Does Young’s size mean 6-3 C.J. Stroud has the best chance to be the pick? Two veteran front-office people I spoke with Saturday think Stroud makes the most sense, but those two men are not making this call. Stroud did play the single-most impressive game of any of the four first-round prospects (including Kentucky’s Will Levis) this year—putting up 41 points on Georgia in the college playoffs, throwing for 348 yards with four TDs and no interceptions—so that counts for something.

Where is Chicago left? My column last week focused heavily on the Bears, and now that the deal’s been done, Poles faces a few truths. He knows he needs to bulk up on the offensive line; he has the cap room (a league-high $69.9-million in effective cap space, per to afford one of the top three tackles in free-agency—Orlando Brown, Mike McGlinchey or Kaleb McGary. Re the draft: Being at nine takes him out of the ballgame for the best pass-rusher, Will Anderson of Alabama, and likely puts number two edge player Tyree Wilson of Texas Tech out of range. But the top offensive-line prospect, Peter Skoronski of Northwestern, could be there at nine. Poles could be smartest spending on one tackle in free agency, and one defensive linemen—Dre’Mont Jones or the pricey Javon Hargrave, or perhaps Frank Clark to beef up the pass-rush.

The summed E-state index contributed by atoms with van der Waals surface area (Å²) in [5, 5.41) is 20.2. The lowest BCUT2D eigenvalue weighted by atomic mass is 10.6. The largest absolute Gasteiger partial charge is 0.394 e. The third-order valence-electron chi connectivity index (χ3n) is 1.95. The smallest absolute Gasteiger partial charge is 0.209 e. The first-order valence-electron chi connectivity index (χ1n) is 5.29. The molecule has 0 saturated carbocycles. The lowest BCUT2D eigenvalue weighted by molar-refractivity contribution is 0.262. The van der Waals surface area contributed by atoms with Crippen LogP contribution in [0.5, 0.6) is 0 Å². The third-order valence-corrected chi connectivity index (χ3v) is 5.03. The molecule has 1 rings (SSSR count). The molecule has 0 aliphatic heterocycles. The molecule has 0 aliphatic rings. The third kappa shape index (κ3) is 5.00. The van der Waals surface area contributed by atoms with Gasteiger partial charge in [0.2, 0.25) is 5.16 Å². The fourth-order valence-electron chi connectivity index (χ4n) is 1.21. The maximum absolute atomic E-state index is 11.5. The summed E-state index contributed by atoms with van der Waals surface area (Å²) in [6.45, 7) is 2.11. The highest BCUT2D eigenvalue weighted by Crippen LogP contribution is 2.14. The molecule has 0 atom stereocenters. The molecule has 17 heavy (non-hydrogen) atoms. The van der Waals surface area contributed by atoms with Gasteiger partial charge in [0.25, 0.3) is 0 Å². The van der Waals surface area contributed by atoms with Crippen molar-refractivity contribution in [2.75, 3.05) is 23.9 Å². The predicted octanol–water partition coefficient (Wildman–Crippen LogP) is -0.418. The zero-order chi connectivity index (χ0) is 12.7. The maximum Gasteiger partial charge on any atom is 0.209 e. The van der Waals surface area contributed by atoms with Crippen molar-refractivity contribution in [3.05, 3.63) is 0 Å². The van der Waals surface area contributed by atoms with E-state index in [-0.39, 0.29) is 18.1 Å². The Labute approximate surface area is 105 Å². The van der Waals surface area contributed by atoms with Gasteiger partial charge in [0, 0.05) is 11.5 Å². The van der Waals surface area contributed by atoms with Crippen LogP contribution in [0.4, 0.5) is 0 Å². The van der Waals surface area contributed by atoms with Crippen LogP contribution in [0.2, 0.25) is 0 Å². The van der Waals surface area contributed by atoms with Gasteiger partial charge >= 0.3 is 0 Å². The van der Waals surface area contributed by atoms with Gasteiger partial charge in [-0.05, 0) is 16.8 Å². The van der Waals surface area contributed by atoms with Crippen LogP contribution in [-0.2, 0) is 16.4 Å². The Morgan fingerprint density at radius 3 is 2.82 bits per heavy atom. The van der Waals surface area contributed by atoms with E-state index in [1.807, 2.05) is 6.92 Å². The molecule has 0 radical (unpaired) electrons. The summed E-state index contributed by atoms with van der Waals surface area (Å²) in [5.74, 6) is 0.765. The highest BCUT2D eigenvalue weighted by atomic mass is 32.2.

It’s amazing how different the Bears could look come training camp. Imagine Fields throwing to D.J. Moore outside or in the slot, with Brown protecting his blind side, and Skoronski plugged in either at guard or tackle as a day-one starter. Imagine Jones and Clark buttressing a needy defensive line. That’s all fantasy football, of course, but Poles has the cap room and draft picks (9, 53, 61, 64 overall) to make some plug-and-play decisions between now and May 1.